Corbin H. Crable
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Gardner Mayor Dave Drovetta briefed local residents on a variety of issues related to the city, including the budget and local economy, at a Sept. 18 town hall meeting.
The meeting, held at City Hall, was one of a series of gatherings that began in March and are designed to educate the public on Gardner-related issues and take comments and questions from those in attendance. The next meeting will take place in late October.
The Gardner City Council, with its approval of the city’s fiscal year 2011 budget, approved what Drovetta called “the first significant mill increase in years,” while decreasing spending 5 percent from last year’s budget. The 2011 budget also includes no raises for city staff and several position freezes.
“Yet with that, we still had a significant shortfall,” Drovetta said, “and the primary reason for that was debt.”
Drovetta said street maintenance projects created a large amount of debt for the city, which would attempt to reduce the mill rate each year and completely eliminate the 2011 6.5 mill increase by the year 2017.
On average, the increase amounts to an additional $10 paid per single-family household, per month.
“We recognize it is an increase, but the value (in the quality of city services) we will continue to see is worth it,” Drovetta said.
In addition to the mill rate increase, the 2011 budget includes sewer rate increases of 8 percent and water rate increases of 5 percent – in all, an additional $80 paid per single-family household, per year.
“The goal of the council is to make these increases temporary and eventually reduce these costs,” Drovetta noted.
Former Gardner City Council member Bob Page told Drovetta that in addition to high costs of street maintenance projects, housing market woes have also translated into more money paid by Gardner residents.
“The reason the taxes are higher is because you’re not building 250 homes per year,” Page told the audience.
Drovetta said he agreed.
“That’s the key,” he said. “And we’ve gone from 250 homes per year essentially to zero. But in 1995, we went from having one Planning Commission meeting per month to two per month – the growth rate was that high.”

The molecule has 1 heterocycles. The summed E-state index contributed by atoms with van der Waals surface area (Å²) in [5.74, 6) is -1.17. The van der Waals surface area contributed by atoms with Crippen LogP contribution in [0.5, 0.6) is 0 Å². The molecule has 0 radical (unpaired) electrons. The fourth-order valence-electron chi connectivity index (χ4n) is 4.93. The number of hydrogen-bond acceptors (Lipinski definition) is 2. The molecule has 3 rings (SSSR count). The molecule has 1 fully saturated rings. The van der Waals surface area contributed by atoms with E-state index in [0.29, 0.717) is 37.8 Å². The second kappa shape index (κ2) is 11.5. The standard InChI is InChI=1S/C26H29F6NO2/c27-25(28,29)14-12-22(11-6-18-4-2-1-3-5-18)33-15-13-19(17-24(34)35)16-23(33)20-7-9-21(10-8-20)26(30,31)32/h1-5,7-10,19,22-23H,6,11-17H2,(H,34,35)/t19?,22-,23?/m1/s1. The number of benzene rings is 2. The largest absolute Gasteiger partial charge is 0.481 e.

In addition to the city’s budget, Drovetta also discussed economic development within the city.
He said that according to BNSF, all contractor bids for the intermodal facility are in, and a contractor will be selected sometime next month. After that, BNSF will issue the notice to proceed by the end of the year, and the contractor will break ground sometime in spring 2011.
Drovetta said that Demdaco, a Leawood-based company that produces and sells figurines and collectibles, once expressed interest in constructing a warehouse on the logistics park property but likely will find another location for the facility. He said Demdaco had originally wanted the warehouse to be fully operational by April, but that work on the intermodal and logistics park site will only be beginning then.
Drovetta also noted that representatives from home improvement chain Lowe’s, which once was in talks to open a store in Gardner, have once again expressed an interest in building here. Also, Drovetta and City Administrator Stewart Fairburn said there has been interest expressed by businesses wishing to occupy the old Whiskey Creek building in town, but they would not elaborate on whom.
Finally, Drovetta updated the audience on the city’s annexation boundary talks with the city of Edgerton (see related story in this edition).
“They feel they have a right to the land around the intermodal,” Drovetta said. “Our standpoint is that their current proposal is not acceptable.”
Page urged Drovetta and other city officials to remain steadfast in their own proposal.
“(Edgerton) has plenty of growth to the north and west of their boundaries, and there’s no evidence they can even take care of the utilities they’d need,” Page said. “But you’ve got to stick to your guns.”
Drovetta assured Page the city has no plans to waver regarding a specific section of the affected property – Waverly Road.
“We think U.S. 56 is important, we think Waverly is important. We’re not as concerned about the north,” he said. “But we’re locked into (the city’s decision regarding) Waverly.”
The next town hall meeting will take place at 10 a.m. Saturday, Oct. 23 at City Hall, 120 E. Main St. The topics for the meeting have not yet been announced, but they will be posted on the city’s website at before the meeting takes place.